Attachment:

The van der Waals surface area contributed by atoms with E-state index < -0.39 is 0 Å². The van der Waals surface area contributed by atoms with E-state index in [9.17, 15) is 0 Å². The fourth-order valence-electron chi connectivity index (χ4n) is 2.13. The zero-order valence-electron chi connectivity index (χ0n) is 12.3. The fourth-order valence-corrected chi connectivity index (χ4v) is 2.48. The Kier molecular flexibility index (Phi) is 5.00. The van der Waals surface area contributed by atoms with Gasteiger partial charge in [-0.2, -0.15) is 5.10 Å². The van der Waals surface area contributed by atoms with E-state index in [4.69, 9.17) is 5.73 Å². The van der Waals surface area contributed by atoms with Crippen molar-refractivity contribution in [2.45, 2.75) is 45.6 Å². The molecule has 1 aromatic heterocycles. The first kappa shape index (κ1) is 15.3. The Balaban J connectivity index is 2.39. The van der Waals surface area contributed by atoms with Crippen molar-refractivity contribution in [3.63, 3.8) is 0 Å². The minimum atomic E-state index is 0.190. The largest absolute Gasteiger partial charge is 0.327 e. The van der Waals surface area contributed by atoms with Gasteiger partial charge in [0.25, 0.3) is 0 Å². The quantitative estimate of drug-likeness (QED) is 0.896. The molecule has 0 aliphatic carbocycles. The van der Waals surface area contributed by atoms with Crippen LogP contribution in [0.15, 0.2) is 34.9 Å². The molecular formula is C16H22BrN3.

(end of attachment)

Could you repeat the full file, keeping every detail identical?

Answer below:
The van der Waals surface area contributed by atoms with E-state index < -0.39 is 0 Å². The van der Waals surface area contributed by atoms with E-state index in [9.17, 15) is 0 Å². The fourth-order valence-electron chi connectivity index (χ4n) is 2.13. The zero-order valence-electron chi connectivity index (χ0n) is 12.3. The fourth-order valence-corrected chi connectivity index (χ4v) is 2.48. The Kier molecular flexibility index (Phi) is 5.00. The van der Waals surface area contributed by atoms with Gasteiger partial charge in [-0.2, -0.15) is 5.10 Å². The van der Waals surface area contributed by atoms with E-state index in [4.69, 9.17) is 5.73 Å². The van der Waals surface area contributed by atoms with Crippen molar-refractivity contribution in [2.45, 2.75) is 45.6 Å². The molecule has 1 aromatic heterocycles. The first kappa shape index (κ1) is 15.3. The Balaban J connectivity index is 2.39. The van der Waals surface area contributed by atoms with Crippen molar-refractivity contribution in [3.63, 3.8) is 0 Å². The minimum atomic E-state index is 0.190. The largest absolute Gasteiger partial charge is 0.327 e. The van der Waals surface area contributed by atoms with Gasteiger partial charge in [0.25, 0.3) is 0 Å². The quantitative estimate of drug-likeness (QED) is 0.896. The molecule has 0 aliphatic carbocycles. The van der Waals surface area contributed by atoms with Crippen LogP contribution in [0.15, 0.2) is 34.9 Å². The molecular formula is C16H22BrN3.